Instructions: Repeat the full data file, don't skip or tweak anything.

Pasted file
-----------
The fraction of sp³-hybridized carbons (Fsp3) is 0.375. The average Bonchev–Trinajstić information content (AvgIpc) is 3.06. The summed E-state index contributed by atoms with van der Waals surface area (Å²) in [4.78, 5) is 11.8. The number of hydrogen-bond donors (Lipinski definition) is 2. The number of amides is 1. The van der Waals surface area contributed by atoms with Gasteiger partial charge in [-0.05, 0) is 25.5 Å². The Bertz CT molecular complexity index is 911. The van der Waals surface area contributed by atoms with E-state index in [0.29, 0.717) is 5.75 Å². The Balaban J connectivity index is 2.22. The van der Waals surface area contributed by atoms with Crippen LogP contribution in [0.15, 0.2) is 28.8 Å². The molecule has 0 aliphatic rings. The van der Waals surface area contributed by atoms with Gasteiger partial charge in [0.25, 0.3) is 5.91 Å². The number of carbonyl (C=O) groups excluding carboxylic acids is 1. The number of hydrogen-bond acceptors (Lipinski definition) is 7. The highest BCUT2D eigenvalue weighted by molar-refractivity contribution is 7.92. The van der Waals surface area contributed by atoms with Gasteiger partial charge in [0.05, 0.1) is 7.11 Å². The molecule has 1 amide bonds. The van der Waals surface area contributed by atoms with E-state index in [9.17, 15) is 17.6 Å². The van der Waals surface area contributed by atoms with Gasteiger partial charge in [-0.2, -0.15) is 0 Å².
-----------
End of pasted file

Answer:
The fraction of sp³-hybridized carbons (Fsp3) is 0.375. The average Bonchev–Trinajstić information content (AvgIpc) is 3.06. The summed E-state index contributed by atoms with van der Waals surface area (Å²) in [4.78, 5) is 11.8. The number of hydrogen-bond donors (Lipinski definition) is 2. The number of amides is 1. The van der Waals surface area contributed by atoms with Gasteiger partial charge in [-0.05, 0) is 25.5 Å². The Bertz CT molecular complexity index is 911. The van der Waals surface area contributed by atoms with E-state index in [0.29, 0.717) is 5.75 Å². The Balaban J connectivity index is 2.22. The van der Waals surface area contributed by atoms with Crippen LogP contribution in [0.15, 0.2) is 28.8 Å². The molecule has 0 aliphatic rings. The van der Waals surface area contributed by atoms with Gasteiger partial charge in [0.25, 0.3) is 5.91 Å². The number of carbonyl (C=O) groups excluding carboxylic acids is 1. The number of hydrogen-bond acceptors (Lipinski definition) is 7. The highest BCUT2D eigenvalue weighted by molar-refractivity contribution is 7.92. The van der Waals surface area contributed by atoms with Gasteiger partial charge in [0.05, 0.1) is 7.11 Å². The molecule has 1 amide bonds. The van der Waals surface area contributed by atoms with E-state index in [9.17, 15) is 17.6 Å². The van der Waals surface area contributed by atoms with Gasteiger partial charge in [-0.2, -0.15) is 0 Å².